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"Poika, tajuatko sinä, että tämä huone on sotkuinen?"

Translation:Boy, do you realize that this room is messy?

July 5, 2020

31 Comments


https://www.duolingo.com/profile/AndrePeniche

Suddenly, I'm on advanced Finnish


https://www.duolingo.com/profile/PierreG

I just felt the same way "wow, that looks like a complex sentence, and I can easily translate it !"


https://www.duolingo.com/profile/Wolfenpilot687

I imagine doing the "hands together against your face" thing while saying this.


https://www.duolingo.com/profile/Hopealokki

Memories of my childhood.


https://www.duolingo.com/profile/graidan

probably not an issue in Finnish, but in English (American english, anyway), calling anyone "boy" is insulting, particularly black folks.


https://www.duolingo.com/profile/pieni_chilipalko

The only people I can imagine using "poika" or "tyttö" kindly in this way are elderly folks addressing much younger shop personnel. But even they might rather use "myyjä" or even "neiti" (miss), or perhaps just say "anteeksi".

Of course "poika" doesn't only mean "boy" but also "son", and so parents might also address a child as "poika".


https://www.duolingo.com/profile/Vytautas_P

A bit off-topic but since it's in the translation... Maybe Duolingo should not suggest alternative spelling if one uses English-English? I know it's not that big of an issue but it's strange that they don't suggest English spelling as 'Another correct solution' when given American one.


https://www.duolingo.com/profile/AGreatUserName

I think it's just an automatic thing that depends on which sentence they input into the system first.


https://www.duolingo.com/profile/graidan

For this question, where is the British spelling? I think it would make sense, but then it's also almost never a huge difference, so may not be relevant ever?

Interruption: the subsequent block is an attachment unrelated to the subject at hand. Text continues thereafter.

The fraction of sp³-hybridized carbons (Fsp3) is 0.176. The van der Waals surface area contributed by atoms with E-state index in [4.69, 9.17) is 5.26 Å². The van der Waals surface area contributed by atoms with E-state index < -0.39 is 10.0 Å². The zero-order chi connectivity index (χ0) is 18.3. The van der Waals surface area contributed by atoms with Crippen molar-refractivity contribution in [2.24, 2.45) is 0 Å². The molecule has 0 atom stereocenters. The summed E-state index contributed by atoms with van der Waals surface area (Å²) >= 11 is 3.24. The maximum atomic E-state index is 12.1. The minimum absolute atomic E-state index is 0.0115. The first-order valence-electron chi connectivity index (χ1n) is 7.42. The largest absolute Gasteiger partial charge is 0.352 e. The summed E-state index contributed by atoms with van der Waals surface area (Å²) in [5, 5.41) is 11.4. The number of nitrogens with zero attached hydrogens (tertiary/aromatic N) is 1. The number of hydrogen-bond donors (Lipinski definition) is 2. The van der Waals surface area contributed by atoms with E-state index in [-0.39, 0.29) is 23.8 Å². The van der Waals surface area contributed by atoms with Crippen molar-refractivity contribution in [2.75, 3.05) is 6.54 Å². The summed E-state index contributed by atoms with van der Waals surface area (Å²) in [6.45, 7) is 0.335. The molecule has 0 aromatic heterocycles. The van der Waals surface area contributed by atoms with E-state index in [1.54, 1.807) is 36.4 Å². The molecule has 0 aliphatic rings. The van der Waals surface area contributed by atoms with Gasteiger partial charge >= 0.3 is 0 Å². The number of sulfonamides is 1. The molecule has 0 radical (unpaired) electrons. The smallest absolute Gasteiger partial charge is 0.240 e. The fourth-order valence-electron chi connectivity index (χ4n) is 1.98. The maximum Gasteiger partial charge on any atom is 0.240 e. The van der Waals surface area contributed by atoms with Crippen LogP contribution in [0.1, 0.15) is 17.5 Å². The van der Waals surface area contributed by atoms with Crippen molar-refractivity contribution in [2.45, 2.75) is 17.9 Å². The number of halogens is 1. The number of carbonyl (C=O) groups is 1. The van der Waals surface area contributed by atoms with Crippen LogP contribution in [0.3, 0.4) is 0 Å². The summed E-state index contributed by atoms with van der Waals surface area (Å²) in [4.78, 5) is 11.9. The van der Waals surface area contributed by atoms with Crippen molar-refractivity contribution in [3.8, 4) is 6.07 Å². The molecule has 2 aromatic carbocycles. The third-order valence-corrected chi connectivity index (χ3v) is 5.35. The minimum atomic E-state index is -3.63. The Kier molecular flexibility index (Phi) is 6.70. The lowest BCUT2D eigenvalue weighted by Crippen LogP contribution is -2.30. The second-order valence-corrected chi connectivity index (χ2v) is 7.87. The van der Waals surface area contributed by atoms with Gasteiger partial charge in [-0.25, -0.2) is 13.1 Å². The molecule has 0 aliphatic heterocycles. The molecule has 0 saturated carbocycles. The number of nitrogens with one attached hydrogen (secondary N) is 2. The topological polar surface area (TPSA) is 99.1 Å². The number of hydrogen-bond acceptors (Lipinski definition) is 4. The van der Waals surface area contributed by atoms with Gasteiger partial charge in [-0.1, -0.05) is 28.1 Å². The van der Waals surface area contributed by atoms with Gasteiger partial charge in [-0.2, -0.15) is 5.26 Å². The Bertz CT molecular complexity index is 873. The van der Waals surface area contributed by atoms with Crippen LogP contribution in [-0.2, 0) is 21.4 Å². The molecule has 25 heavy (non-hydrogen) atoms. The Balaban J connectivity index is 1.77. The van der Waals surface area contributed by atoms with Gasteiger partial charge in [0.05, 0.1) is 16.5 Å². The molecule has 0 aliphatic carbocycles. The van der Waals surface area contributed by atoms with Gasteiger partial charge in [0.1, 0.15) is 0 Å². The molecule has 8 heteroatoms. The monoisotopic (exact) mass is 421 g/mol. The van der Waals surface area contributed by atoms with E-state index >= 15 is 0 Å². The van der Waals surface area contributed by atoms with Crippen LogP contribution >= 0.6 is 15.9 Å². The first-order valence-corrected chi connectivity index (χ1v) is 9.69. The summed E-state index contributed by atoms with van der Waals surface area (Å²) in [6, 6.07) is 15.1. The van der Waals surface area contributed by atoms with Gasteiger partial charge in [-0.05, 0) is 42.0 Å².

https://www.duolingo.com/profile/Justin493315

Woo! This one got some sass!!!! As a child, heard this one before catching many butt whoopings


https://www.duolingo.com/profile/Dylan600886

Only indirectly directly related to this sentence, but could a native Finnish speaker perhaps tell me the word for "sty", as in "pig sty"?

"This room is a sty!" has long been a catchphrase among my family, when describing a messy room, and being able to say it in Finnish would be the hit of the party next time the opportunity arose.


https://www.duolingo.com/profile/pieni_chilipalko

"Sikolätti" (pigsty) is also used in Finnish to describe a messy room. :)


https://www.duolingo.com/profile/_Fyri_

Question--does Finnish differentiate between the concepts of "that" and "which"? Like, in English you would only use a comma if you were saying "which" like "The room, which was messy, was his room" meaning the messiness is more of a side comment. Whereas "The room that was messy was his room" would mean the messiness was essential to the sentence. I just wonder at the comma here--does Finnish not worry about this kind of distinction?


https://www.duolingo.com/profile/pieni_chilipalko

Finnish separates clauses by using commas. So if you have e.g. a main clause and a subordinate clause you have to have a comma between them.

Both "the room, which" and "the room that" would translate to "huone, joka". You'd have to structure the sentences differently if you wanted to have the same effect as when using "which" vs. "that" in English.


https://www.duolingo.com/profile/_Fyri_